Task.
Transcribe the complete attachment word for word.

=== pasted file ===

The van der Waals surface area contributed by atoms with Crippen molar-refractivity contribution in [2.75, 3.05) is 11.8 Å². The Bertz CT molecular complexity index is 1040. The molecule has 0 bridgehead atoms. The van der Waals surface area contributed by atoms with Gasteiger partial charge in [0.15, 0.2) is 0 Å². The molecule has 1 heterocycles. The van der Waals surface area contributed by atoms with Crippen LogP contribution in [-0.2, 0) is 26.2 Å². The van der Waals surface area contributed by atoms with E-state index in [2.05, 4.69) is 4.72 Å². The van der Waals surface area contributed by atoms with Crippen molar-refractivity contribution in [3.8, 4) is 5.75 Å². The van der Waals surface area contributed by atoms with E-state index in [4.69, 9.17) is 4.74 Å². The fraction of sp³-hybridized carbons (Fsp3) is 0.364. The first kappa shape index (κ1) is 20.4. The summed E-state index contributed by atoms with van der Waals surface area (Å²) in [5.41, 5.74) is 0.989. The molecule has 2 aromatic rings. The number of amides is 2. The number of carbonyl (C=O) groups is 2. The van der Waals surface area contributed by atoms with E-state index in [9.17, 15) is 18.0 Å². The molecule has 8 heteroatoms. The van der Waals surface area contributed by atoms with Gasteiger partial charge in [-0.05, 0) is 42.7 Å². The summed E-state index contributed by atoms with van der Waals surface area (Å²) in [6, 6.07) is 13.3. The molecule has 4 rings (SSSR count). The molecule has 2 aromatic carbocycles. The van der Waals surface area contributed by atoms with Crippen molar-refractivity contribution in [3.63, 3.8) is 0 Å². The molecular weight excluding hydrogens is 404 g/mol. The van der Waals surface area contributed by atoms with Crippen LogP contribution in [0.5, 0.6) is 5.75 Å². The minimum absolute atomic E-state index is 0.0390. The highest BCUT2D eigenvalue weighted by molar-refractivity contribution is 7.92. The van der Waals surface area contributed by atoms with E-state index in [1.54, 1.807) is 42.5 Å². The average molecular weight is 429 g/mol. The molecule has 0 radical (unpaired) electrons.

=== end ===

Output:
The van der Waals surface area contributed by atoms with Crippen molar-refractivity contribution in [2.75, 3.05) is 11.8 Å². The Bertz CT molecular complexity index is 1040. The molecule has 0 bridgehead atoms. The van der Waals surface area contributed by atoms with Gasteiger partial charge in [0.15, 0.2) is 0 Å². The molecule has 1 heterocycles. The van der Waals surface area contributed by atoms with Crippen LogP contribution in [-0.2, 0) is 26.2 Å². The van der Waals surface area contributed by atoms with E-state index in [2.05, 4.69) is 4.72 Å². The van der Waals surface area contributed by atoms with Crippen molar-refractivity contribution in [3.8, 4) is 5.75 Å². The van der Waals surface area contributed by atoms with E-state index in [4.69, 9.17) is 4.74 Å². The fraction of sp³-hybridized carbons (Fsp3) is 0.364. The first kappa shape index (κ1) is 20.4. The summed E-state index contributed by atoms with van der Waals surface area (Å²) in [5.41, 5.74) is 0.989. The molecule has 2 aromatic rings. The number of amides is 2. The number of carbonyl (C=O) groups is 2. The van der Waals surface area contributed by atoms with E-state index in [9.17, 15) is 18.0 Å². The molecule has 8 heteroatoms. The van der Waals surface area contributed by atoms with Gasteiger partial charge in [-0.05, 0) is 42.7 Å². The summed E-state index contributed by atoms with van der Waals surface area (Å²) in [6, 6.07) is 13.3. The molecule has 4 rings (SSSR count). The molecule has 2 aromatic carbocycles. The van der Waals surface area contributed by atoms with Crippen molar-refractivity contribution in [3.63, 3.8) is 0 Å². The molecular weight excluding hydrogens is 404 g/mol. The van der Waals surface area contributed by atoms with Crippen LogP contribution in [0.5, 0.6) is 5.75 Å². The minimum absolute atomic E-state index is 0.0390. The highest BCUT2D eigenvalue weighted by molar-refractivity contribution is 7.92. The van der Waals surface area contributed by atoms with E-state index in [1.54, 1.807) is 42.5 Å². The average molecular weight is 429 g/mol. The molecule has 0 radical (unpaired) electrons.